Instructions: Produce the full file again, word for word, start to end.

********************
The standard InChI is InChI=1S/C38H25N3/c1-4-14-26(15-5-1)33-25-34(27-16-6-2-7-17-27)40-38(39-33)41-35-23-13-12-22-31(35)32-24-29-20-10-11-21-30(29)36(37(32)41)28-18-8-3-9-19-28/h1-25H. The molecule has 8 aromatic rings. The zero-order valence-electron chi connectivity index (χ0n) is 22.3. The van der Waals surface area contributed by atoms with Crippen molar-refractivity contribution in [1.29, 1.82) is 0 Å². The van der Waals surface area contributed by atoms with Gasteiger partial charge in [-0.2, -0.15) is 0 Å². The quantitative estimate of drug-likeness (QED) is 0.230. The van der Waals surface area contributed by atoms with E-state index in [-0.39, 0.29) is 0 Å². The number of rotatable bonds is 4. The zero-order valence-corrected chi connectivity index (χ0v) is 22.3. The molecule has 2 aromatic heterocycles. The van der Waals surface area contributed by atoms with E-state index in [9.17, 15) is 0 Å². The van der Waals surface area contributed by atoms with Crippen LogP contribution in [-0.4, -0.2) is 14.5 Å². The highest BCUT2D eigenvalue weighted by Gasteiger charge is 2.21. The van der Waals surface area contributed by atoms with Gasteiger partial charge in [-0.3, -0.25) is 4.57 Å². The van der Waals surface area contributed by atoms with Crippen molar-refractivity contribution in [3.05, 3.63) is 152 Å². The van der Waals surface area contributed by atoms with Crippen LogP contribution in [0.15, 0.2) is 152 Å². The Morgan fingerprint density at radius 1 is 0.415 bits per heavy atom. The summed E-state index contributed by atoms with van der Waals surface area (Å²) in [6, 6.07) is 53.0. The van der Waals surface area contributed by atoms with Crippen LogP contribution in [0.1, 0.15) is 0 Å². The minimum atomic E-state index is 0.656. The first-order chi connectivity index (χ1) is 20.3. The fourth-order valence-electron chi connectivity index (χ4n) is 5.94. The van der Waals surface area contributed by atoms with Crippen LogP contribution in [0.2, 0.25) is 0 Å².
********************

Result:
The standard InChI is InChI=1S/C38H25N3/c1-4-14-26(15-5-1)33-25-34(27-16-6-2-7-17-27)40-38(39-33)41-35-23-13-12-22-31(35)32-24-29-20-10-11-21-30(29)36(37(32)41)28-18-8-3-9-19-28/h1-25H. The molecule has 8 aromatic rings. The zero-order valence-electron chi connectivity index (χ0n) is 22.3. The van der Waals surface area contributed by atoms with Crippen molar-refractivity contribution in [1.29, 1.82) is 0 Å². The van der Waals surface area contributed by atoms with Gasteiger partial charge in [-0.2, -0.15) is 0 Å². The quantitative estimate of drug-likeness (QED) is 0.230. The van der Waals surface area contributed by atoms with E-state index in [-0.39, 0.29) is 0 Å². The number of rotatable bonds is 4. The zero-order valence-corrected chi connectivity index (χ0v) is 22.3. The molecule has 2 aromatic heterocycles. The van der Waals surface area contributed by atoms with E-state index in [9.17, 15) is 0 Å². The van der Waals surface area contributed by atoms with Crippen LogP contribution in [-0.4, -0.2) is 14.5 Å². The highest BCUT2D eigenvalue weighted by Gasteiger charge is 2.21. The van der Waals surface area contributed by atoms with Gasteiger partial charge in [-0.3, -0.25) is 4.57 Å². The van der Waals surface area contributed by atoms with Crippen molar-refractivity contribution in [3.05, 3.63) is 152 Å². The van der Waals surface area contributed by atoms with Crippen LogP contribution in [0.15, 0.2) is 152 Å². The Morgan fingerprint density at radius 1 is 0.415 bits per heavy atom. The summed E-state index contributed by atoms with van der Waals surface area (Å²) in [6, 6.07) is 53.0. The van der Waals surface area contributed by atoms with Crippen LogP contribution in [0.1, 0.15) is 0 Å². The minimum atomic E-state index is 0.656. The first-order chi connectivity index (χ1) is 20.3. The fourth-order valence-electron chi connectivity index (χ4n) is 5.94. The van der Waals surface area contributed by atoms with Crippen LogP contribution in [0.2, 0.25) is 0 Å².